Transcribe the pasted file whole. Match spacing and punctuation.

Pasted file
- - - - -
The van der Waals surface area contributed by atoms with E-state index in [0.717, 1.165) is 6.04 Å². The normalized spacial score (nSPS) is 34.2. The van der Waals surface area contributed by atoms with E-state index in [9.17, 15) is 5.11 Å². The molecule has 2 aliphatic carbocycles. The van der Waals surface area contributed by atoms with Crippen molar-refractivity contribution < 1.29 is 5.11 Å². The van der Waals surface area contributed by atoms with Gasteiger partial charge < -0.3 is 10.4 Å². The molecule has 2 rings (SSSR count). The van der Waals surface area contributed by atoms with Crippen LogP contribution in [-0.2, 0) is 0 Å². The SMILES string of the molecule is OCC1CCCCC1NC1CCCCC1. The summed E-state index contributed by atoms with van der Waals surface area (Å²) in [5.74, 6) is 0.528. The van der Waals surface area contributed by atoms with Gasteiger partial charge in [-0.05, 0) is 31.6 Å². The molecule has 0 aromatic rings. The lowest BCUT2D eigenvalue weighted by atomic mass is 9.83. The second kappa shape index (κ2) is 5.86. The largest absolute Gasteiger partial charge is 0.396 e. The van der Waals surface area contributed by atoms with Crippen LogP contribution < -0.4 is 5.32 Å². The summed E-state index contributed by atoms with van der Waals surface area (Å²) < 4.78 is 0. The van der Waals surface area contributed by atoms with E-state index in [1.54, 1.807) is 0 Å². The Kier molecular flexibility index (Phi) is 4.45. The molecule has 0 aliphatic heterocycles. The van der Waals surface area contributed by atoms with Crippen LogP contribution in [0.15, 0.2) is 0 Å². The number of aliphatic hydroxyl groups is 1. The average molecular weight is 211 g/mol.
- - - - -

The van der Waals surface area contributed by atoms with E-state index in [0.717, 1.165) is 6.04 Å². The normalized spacial score (nSPS) is 34.2. The van der Waals surface area contributed by atoms with E-state index in [9.17, 15) is 5.11 Å². The molecule has 2 aliphatic carbocycles. The van der Waals surface area contributed by atoms with Crippen molar-refractivity contribution < 1.29 is 5.11 Å². The van der Waals surface area contributed by atoms with Gasteiger partial charge < -0.3 is 10.4 Å². The molecule has 2 rings (SSSR count). The van der Waals surface area contributed by atoms with Crippen LogP contribution in [-0.2, 0) is 0 Å². The SMILES string of the molecule is OCC1CCCCC1NC1CCCCC1. The summed E-state index contributed by atoms with van der Waals surface area (Å²) in [5.74, 6) is 0.528. The van der Waals surface area contributed by atoms with Gasteiger partial charge in [-0.05, 0) is 31.6 Å². The molecule has 0 aromatic rings. The lowest BCUT2D eigenvalue weighted by atomic mass is 9.83. The second kappa shape index (κ2) is 5.86. The largest absolute Gasteiger partial charge is 0.396 e. The van der Waals surface area contributed by atoms with Crippen LogP contribution < -0.4 is 5.32 Å². The summed E-state index contributed by atoms with van der Waals surface area (Å²) < 4.78 is 0. The van der Waals surface area contributed by atoms with E-state index in [1.54, 1.807) is 0 Å². The Kier molecular flexibility index (Phi) is 4.45. The molecule has 0 aliphatic heterocycles. The van der Waals surface area contributed by atoms with Crippen LogP contribution in [0.15, 0.2) is 0 Å². The number of aliphatic hydroxyl groups is 1. The average molecular weight is 211 g/mol.